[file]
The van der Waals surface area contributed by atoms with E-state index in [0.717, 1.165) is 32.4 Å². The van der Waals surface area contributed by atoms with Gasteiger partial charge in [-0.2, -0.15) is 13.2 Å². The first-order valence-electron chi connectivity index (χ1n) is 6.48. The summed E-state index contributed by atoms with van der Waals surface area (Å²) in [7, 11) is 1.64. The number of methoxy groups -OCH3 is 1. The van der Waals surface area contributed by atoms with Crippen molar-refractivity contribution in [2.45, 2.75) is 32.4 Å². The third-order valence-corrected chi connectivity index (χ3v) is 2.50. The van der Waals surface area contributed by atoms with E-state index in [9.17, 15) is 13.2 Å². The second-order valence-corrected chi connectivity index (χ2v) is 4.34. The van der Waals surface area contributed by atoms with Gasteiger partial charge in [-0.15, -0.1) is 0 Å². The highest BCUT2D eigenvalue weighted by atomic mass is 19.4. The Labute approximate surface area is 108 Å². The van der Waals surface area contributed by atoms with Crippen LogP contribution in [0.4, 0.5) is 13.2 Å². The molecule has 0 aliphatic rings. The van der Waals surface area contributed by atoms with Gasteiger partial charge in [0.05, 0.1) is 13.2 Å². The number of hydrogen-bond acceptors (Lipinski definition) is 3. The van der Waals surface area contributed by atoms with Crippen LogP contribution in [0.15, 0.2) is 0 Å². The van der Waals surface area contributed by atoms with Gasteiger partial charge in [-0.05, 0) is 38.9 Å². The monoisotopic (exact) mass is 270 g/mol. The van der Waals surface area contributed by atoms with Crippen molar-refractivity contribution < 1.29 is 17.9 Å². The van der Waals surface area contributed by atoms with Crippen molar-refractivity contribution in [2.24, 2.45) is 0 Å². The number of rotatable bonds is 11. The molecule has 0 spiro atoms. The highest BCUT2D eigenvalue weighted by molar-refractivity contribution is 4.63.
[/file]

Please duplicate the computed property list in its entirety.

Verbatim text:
The van der Waals surface area contributed by atoms with E-state index in [0.717, 1.165) is 32.4 Å². The van der Waals surface area contributed by atoms with Gasteiger partial charge in [-0.2, -0.15) is 13.2 Å². The first-order valence-electron chi connectivity index (χ1n) is 6.48. The summed E-state index contributed by atoms with van der Waals surface area (Å²) in [7, 11) is 1.64. The number of methoxy groups -OCH3 is 1. The van der Waals surface area contributed by atoms with Crippen molar-refractivity contribution in [2.45, 2.75) is 32.4 Å². The third-order valence-corrected chi connectivity index (χ3v) is 2.50. The van der Waals surface area contributed by atoms with E-state index in [9.17, 15) is 13.2 Å². The second-order valence-corrected chi connectivity index (χ2v) is 4.34. The van der Waals surface area contributed by atoms with Gasteiger partial charge in [-0.15, -0.1) is 0 Å². The highest BCUT2D eigenvalue weighted by atomic mass is 19.4. The Labute approximate surface area is 108 Å². The van der Waals surface area contributed by atoms with Crippen LogP contribution in [0.4, 0.5) is 13.2 Å². The molecule has 0 aliphatic rings. The van der Waals surface area contributed by atoms with Gasteiger partial charge in [0.05, 0.1) is 13.2 Å². The number of hydrogen-bond acceptors (Lipinski definition) is 3. The van der Waals surface area contributed by atoms with Crippen LogP contribution in [0.15, 0.2) is 0 Å². The van der Waals surface area contributed by atoms with Gasteiger partial charge in [-0.05, 0) is 38.9 Å². The monoisotopic (exact) mass is 270 g/mol. The van der Waals surface area contributed by atoms with Crippen molar-refractivity contribution < 1.29 is 17.9 Å². The van der Waals surface area contributed by atoms with Crippen molar-refractivity contribution in [2.24, 2.45) is 0 Å². The number of rotatable bonds is 11. The molecule has 0 spiro atoms. The highest BCUT2D eigenvalue weighted by molar-refractivity contribution is 4.63.